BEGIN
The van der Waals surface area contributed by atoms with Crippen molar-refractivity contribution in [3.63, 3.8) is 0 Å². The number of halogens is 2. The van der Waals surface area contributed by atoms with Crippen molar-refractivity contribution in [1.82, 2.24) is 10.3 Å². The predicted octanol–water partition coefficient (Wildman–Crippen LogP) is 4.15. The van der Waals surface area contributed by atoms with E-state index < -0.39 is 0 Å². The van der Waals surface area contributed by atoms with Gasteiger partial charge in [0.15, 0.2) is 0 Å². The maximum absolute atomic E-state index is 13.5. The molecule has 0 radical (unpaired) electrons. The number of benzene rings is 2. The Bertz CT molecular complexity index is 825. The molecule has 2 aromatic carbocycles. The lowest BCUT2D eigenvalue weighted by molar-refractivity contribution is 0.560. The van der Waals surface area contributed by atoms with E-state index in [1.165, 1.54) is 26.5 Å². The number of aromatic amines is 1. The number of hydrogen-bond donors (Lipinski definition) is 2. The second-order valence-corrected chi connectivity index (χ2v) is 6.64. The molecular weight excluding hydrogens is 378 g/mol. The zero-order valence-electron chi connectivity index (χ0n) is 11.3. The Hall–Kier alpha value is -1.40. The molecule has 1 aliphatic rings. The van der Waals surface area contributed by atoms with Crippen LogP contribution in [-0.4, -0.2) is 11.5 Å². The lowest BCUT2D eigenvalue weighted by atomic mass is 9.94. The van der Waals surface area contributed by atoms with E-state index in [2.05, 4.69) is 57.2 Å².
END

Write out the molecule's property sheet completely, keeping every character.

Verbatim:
The van der Waals surface area contributed by atoms with Crippen molar-refractivity contribution in [3.63, 3.8) is 0 Å². The number of halogens is 2. The van der Waals surface area contributed by atoms with Crippen molar-refractivity contribution in [1.82, 2.24) is 10.3 Å². The predicted octanol–water partition coefficient (Wildman–Crippen LogP) is 4.15. The van der Waals surface area contributed by atoms with E-state index < -0.39 is 0 Å². The van der Waals surface area contributed by atoms with Gasteiger partial charge in [0.15, 0.2) is 0 Å². The maximum absolute atomic E-state index is 13.5. The molecule has 0 radical (unpaired) electrons. The number of benzene rings is 2. The Bertz CT molecular complexity index is 825. The molecule has 2 aromatic carbocycles. The lowest BCUT2D eigenvalue weighted by molar-refractivity contribution is 0.560. The van der Waals surface area contributed by atoms with E-state index in [1.165, 1.54) is 26.5 Å². The number of aromatic amines is 1. The number of hydrogen-bond donors (Lipinski definition) is 2. The second-order valence-corrected chi connectivity index (χ2v) is 6.64. The molecular weight excluding hydrogens is 378 g/mol. The zero-order valence-electron chi connectivity index (χ0n) is 11.3. The Hall–Kier alpha value is -1.40. The molecule has 1 aliphatic rings. The van der Waals surface area contributed by atoms with Crippen LogP contribution in [-0.4, -0.2) is 11.5 Å². The lowest BCUT2D eigenvalue weighted by atomic mass is 9.94. The van der Waals surface area contributed by atoms with E-state index in [2.05, 4.69) is 57.2 Å².